Everything sounds like a magical lie when I talk about Mississippi,
like Libba in her 60s living with her 87‐year‐old mother, Mimi,
on a small island noted for one dive bar and county trash collection.
No one dropped by on accident.
In the patio shade overlooking the Tombigbee, slow as cane syrup,
we could just make out through the kudzu the last water skier
as we drank a vodka punch Mimi called Red Rooster,
same as the hummingbirds sipped from the feeder,
and we’d ask Mimi to tell stories
of chasing off a tugboat with her grandfather’s Navy Colt revolver,
or giving foxtrot lessons to Governor J. P. Coleman,
“If you know the reverse, you’ll be confident in any situation,”
and watched her yellow teeth frame high laughter.
It’s a good story if you’ve heard it a hundred times and still want to hear it.
We’d burn citronella for the mosquitoes
and that antiseptic‐citrus smell would blend with Red Roosters,
honeysuckle, and the dog hair on the vinyl seat cushions to call the evening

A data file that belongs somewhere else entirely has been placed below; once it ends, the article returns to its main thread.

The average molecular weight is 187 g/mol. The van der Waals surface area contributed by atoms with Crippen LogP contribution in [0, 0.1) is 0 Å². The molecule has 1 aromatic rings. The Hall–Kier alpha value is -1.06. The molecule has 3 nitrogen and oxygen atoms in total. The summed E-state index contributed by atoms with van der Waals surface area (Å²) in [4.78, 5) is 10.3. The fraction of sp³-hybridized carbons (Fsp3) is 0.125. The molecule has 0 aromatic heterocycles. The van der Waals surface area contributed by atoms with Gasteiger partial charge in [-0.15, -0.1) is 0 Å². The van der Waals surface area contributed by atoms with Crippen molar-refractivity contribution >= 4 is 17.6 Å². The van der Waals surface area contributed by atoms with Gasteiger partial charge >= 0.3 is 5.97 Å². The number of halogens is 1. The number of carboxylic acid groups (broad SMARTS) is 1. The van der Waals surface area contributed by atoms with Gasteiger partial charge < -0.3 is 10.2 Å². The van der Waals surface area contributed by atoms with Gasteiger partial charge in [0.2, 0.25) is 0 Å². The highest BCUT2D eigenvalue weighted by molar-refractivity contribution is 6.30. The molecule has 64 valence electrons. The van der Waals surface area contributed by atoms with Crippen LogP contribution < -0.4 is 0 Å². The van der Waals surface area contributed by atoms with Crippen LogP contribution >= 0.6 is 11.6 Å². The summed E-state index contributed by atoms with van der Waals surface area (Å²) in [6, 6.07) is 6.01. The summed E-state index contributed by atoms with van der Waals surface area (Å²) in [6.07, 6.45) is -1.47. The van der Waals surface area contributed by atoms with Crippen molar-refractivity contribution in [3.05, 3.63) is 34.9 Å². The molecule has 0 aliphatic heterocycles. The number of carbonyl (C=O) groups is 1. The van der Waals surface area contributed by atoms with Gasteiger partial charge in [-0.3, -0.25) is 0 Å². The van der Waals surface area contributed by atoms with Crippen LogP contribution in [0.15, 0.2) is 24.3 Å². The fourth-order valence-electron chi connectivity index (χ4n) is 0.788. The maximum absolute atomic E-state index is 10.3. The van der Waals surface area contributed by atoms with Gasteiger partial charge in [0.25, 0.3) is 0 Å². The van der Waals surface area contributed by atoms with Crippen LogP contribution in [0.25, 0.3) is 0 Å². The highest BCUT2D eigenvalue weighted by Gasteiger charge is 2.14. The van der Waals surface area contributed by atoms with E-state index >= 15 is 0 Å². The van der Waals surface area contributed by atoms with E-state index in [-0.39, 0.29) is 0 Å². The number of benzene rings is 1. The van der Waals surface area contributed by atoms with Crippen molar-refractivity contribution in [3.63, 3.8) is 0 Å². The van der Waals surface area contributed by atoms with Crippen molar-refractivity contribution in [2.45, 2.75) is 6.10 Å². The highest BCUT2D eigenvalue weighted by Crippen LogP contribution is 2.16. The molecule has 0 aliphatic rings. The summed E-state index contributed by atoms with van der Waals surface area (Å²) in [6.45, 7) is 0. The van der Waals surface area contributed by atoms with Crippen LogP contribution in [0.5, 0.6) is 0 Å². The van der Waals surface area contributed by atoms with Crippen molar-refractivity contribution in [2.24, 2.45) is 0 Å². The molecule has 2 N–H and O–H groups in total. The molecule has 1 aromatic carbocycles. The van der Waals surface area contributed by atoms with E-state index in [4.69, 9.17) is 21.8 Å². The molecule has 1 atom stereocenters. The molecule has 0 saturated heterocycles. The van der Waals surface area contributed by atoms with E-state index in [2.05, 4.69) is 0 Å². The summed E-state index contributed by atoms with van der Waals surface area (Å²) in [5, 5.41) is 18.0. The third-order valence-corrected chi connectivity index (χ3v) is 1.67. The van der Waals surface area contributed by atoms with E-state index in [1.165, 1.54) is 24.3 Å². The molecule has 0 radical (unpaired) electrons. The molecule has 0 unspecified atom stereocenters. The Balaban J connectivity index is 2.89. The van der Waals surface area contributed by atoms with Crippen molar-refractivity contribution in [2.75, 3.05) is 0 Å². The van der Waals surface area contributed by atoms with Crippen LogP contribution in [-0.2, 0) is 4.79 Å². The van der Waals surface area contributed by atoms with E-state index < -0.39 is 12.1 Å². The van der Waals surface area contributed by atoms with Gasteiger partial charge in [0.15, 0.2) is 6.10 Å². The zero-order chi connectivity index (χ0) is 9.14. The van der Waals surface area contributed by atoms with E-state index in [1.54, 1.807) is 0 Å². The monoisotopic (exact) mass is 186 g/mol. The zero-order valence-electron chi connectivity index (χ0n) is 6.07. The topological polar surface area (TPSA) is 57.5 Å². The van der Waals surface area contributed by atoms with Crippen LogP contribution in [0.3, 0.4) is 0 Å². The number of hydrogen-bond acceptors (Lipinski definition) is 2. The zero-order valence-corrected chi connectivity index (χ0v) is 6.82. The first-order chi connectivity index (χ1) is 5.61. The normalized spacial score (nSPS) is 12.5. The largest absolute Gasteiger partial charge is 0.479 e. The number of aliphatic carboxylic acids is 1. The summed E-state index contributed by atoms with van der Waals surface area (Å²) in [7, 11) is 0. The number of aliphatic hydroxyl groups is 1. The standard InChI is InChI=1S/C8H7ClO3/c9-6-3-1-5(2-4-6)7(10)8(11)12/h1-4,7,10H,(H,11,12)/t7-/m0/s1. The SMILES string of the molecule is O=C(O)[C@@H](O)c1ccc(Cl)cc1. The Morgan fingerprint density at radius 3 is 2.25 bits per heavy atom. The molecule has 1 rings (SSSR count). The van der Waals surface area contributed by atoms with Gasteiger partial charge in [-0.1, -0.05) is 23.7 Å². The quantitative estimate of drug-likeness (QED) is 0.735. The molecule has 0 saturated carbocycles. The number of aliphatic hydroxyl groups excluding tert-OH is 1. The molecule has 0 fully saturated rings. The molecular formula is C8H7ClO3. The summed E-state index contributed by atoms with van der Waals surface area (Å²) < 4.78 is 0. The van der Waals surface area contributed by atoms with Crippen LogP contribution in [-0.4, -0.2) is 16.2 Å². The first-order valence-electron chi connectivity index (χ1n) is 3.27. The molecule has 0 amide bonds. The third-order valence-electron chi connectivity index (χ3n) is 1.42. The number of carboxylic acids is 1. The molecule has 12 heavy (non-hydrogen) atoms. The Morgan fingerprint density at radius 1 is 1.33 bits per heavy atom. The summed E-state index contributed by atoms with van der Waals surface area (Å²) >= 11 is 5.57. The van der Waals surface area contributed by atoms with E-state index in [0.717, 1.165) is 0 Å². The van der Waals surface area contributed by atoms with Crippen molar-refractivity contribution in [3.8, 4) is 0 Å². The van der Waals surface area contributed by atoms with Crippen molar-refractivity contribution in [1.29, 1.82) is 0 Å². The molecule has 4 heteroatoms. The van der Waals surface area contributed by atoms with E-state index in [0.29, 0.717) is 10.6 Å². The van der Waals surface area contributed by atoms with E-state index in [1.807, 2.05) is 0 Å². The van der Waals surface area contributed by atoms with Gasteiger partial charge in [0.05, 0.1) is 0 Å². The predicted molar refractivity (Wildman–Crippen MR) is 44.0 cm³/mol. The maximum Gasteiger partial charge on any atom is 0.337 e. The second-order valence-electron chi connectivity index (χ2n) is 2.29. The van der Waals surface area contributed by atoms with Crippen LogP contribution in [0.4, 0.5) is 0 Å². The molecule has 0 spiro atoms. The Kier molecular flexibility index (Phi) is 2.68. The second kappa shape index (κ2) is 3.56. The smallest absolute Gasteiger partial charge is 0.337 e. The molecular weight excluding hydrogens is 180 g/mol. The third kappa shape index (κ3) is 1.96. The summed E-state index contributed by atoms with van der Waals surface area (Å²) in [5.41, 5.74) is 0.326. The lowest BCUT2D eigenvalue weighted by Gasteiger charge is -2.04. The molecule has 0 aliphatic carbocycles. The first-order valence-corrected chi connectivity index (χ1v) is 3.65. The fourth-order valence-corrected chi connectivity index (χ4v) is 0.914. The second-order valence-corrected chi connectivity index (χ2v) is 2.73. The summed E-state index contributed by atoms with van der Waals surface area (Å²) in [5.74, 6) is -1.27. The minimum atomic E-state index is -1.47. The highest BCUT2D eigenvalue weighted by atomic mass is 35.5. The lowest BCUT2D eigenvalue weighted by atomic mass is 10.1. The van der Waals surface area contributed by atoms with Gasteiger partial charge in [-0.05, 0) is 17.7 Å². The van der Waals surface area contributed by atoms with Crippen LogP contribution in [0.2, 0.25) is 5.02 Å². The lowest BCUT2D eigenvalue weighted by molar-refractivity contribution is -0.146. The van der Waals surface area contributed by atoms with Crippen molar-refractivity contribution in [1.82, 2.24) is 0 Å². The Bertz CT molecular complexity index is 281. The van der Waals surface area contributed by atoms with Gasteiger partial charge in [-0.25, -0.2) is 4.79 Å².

and still you’d slap mosquitoes and see your own borrowed bleeding.
Cooking, are you serious? Later, we might de‐thaw a ground beef & green bean casserole,
if all the paper bowls of popcorn and party mix didn’t fill you.
Mimi and Libba had done enough of their wishes,
raised children and lived contented. What remained was conversation.
To slow down and hear, hear talk so clear you could watch it happen like dancing,
the pause, the pivot, the lead you followed, that reverse turn you had to master
…but don’t fret over the footwork, it’s your smile people are watching.
We sat with our Red Roosters and spoke and listened until we were finished,
only the woods, the river, the distant traffic.